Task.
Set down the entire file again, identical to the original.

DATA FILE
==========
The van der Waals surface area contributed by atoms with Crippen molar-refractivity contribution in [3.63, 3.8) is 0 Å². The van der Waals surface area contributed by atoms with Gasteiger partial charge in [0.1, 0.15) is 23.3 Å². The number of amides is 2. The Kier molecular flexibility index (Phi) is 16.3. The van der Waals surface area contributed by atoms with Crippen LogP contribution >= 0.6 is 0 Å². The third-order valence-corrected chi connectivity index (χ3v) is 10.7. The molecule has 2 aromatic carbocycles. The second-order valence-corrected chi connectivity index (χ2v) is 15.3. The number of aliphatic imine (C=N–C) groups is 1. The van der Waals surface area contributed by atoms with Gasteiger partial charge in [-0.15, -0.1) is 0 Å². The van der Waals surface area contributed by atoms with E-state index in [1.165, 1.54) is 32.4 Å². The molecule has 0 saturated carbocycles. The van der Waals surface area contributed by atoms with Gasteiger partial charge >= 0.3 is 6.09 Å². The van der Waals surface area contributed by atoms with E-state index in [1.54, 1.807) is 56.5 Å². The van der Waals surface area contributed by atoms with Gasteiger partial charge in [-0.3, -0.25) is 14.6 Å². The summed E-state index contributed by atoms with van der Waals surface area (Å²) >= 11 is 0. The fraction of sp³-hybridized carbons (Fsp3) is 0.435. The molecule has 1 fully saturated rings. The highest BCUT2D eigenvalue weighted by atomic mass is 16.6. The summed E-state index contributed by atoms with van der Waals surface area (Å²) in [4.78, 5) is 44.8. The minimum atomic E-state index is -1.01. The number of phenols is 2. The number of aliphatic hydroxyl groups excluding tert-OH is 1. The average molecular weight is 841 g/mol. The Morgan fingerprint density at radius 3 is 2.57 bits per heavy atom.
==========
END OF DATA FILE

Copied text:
The van der Waals surface area contributed by atoms with Crippen molar-refractivity contribution in [3.63, 3.8) is 0 Å². The van der Waals surface area contributed by atoms with Gasteiger partial charge in [0.1, 0.15) is 23.3 Å². The number of amides is 2. The Kier molecular flexibility index (Phi) is 16.3. The van der Waals surface area contributed by atoms with Crippen LogP contribution >= 0.6 is 0 Å². The third-order valence-corrected chi connectivity index (χ3v) is 10.7. The molecule has 2 aromatic carbocycles. The second-order valence-corrected chi connectivity index (χ2v) is 15.3. The number of aliphatic imine (C=N–C) groups is 1. The van der Waals surface area contributed by atoms with Gasteiger partial charge in [-0.15, -0.1) is 0 Å². The van der Waals surface area contributed by atoms with E-state index in [1.165, 1.54) is 32.4 Å². The molecule has 0 saturated carbocycles. The van der Waals surface area contributed by atoms with Gasteiger partial charge >= 0.3 is 6.09 Å². The van der Waals surface area contributed by atoms with E-state index in [1.54, 1.807) is 56.5 Å². The van der Waals surface area contributed by atoms with Gasteiger partial charge in [-0.3, -0.25) is 14.6 Å². The summed E-state index contributed by atoms with van der Waals surface area (Å²) >= 11 is 0. The fraction of sp³-hybridized carbons (Fsp3) is 0.435. The molecule has 1 fully saturated rings. The highest BCUT2D eigenvalue weighted by atomic mass is 16.6. The summed E-state index contributed by atoms with van der Waals surface area (Å²) in [4.78, 5) is 44.8. The minimum atomic E-state index is -1.01. The number of phenols is 2. The number of aliphatic hydroxyl groups excluding tert-OH is 1. The average molecular weight is 841 g/mol. The Morgan fingerprint density at radius 3 is 2.57 bits per heavy atom.